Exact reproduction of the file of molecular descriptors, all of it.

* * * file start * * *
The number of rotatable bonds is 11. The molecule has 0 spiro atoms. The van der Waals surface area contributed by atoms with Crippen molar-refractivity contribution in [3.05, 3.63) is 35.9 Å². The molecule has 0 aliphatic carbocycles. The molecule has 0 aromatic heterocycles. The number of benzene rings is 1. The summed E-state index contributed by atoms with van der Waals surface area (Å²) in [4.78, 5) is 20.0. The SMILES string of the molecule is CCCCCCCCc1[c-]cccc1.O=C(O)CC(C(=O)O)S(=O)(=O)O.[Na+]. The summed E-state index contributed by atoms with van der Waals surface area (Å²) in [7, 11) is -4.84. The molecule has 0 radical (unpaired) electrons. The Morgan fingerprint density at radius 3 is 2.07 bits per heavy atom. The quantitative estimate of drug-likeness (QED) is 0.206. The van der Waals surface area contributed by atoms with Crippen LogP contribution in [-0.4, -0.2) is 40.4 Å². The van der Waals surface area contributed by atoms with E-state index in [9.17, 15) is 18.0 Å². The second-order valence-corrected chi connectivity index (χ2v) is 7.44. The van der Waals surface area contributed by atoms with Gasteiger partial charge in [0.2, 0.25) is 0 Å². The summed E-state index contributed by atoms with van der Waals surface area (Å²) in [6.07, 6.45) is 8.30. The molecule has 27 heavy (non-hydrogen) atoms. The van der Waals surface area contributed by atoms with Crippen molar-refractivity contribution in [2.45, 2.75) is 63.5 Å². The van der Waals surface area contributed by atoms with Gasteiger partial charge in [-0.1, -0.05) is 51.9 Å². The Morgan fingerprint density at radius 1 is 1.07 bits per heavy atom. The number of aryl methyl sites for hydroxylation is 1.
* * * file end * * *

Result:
The number of rotatable bonds is 11. The molecule has 0 spiro atoms. The van der Waals surface area contributed by atoms with Crippen molar-refractivity contribution in [3.05, 3.63) is 35.9 Å². The molecule has 0 aliphatic carbocycles. The molecule has 0 aromatic heterocycles. The number of benzene rings is 1. The summed E-state index contributed by atoms with van der Waals surface area (Å²) in [4.78, 5) is 20.0. The SMILES string of the molecule is CCCCCCCCc1[c-]cccc1.O=C(O)CC(C(=O)O)S(=O)(=O)O.[Na+]. The summed E-state index contributed by atoms with van der Waals surface area (Å²) in [7, 11) is -4.84. The molecule has 0 radical (unpaired) electrons. The Morgan fingerprint density at radius 3 is 2.07 bits per heavy atom. The quantitative estimate of drug-likeness (QED) is 0.206. The van der Waals surface area contributed by atoms with Crippen LogP contribution in [-0.4, -0.2) is 40.4 Å². The van der Waals surface area contributed by atoms with E-state index in [9.17, 15) is 18.0 Å². The second-order valence-corrected chi connectivity index (χ2v) is 7.44. The van der Waals surface area contributed by atoms with Gasteiger partial charge in [0.2, 0.25) is 0 Å². The summed E-state index contributed by atoms with van der Waals surface area (Å²) in [6.07, 6.45) is 8.30. The molecule has 27 heavy (non-hydrogen) atoms. The van der Waals surface area contributed by atoms with Crippen molar-refractivity contribution in [2.45, 2.75) is 63.5 Å². The van der Waals surface area contributed by atoms with Gasteiger partial charge in [-0.1, -0.05) is 51.9 Å². The Morgan fingerprint density at radius 1 is 1.07 bits per heavy atom. The number of aryl methyl sites for hydroxylation is 1.